There is an indescribable rush when you successfully complete something difficult or daring. As a kid, I felt it every time I rode a skateboard or bicycle. When you clear a three foot high wall or land a kickflip on a skateboard, you’re hit with an instant and intense jolt of happiness and exhilaration. Pulling tricks on a bike gives the same rush and after a while you kind of get an addiction for that feeling. You continue to risk injury while pushing yourself to do new things and get that good feeling. Maybe it’s adrenaline, maybe it’s just euphoria from the sudden sense of satisfaction.
As funny as it sounds, I get the same rush when I do things that aren’t very life threatening, but are merely difficult. In college, conquering differential equations, figuring out physics, and acing grad school tests gave the same rush.
In 1995, I wanted to teach myself how to author web pages so I picked up a book, and I stayed up all night reading it, from cover to cover. When I was done, I walked over to my computer, opened up a text editor and wrote out all sorts of previously unintelligible markup. When I pushed “save” and viewed it in a browser, that same sense of euphoria and satisfaction that comes from solving a difficult problem washed over me. I fell into the same sort of routine that I did with skateboarding, bike riding, and school. I continued to push myself to learn new things to get that quick rush again every so often.
Nearly seven years have passed since that first web page, and I noticed a few months ago I don’t get that feeling much anymore. I can’t tell if I’m not pushing myself, if there isn’t anything interesting left to do, or if I’m just getting jaded by the whole thing.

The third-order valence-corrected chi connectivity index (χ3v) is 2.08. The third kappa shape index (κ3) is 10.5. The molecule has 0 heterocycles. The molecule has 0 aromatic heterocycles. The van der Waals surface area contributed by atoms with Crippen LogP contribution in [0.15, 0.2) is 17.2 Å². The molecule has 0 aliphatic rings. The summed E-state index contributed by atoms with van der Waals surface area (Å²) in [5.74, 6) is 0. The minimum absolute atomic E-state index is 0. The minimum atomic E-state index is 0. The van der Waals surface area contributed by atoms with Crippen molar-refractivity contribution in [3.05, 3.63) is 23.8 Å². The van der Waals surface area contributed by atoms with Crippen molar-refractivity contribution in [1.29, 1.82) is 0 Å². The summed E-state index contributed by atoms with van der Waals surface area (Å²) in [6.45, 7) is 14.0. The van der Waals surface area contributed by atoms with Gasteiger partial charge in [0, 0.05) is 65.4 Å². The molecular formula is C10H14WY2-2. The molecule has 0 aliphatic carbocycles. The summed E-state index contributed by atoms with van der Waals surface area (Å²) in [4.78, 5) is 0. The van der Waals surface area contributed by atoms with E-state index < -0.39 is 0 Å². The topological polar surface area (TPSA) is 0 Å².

Today, I spent a few hours setting up a collaborative intranet that I’ve been struggling with for the past few weeks. Due to the difficulty of trying to find the right set of tools for the job, I’ve been evaluating a set of packages and had a rough go with a restrictive web host. Eventually, I settled upon a combination of tools including PHP, MySQL, phpwiki, and phpMyAdmin. I downloaded a lot of packages and took some time installing and configuring things. Once it was time to finally test out all these foreign (to me) applications, everything worked perfectly the first time, and that same feeling came rushing back. For a few minutes, it was 1995 all over again, and a string of cryptic characters I barely understood actually produced things I could see and manipulate any way I pleased. A new world of possibilities suddenly opened up, and there’s a lot of new things still left to learn and do.
It was an amazing feeling and a nice reminder of why I started doing this in the first place.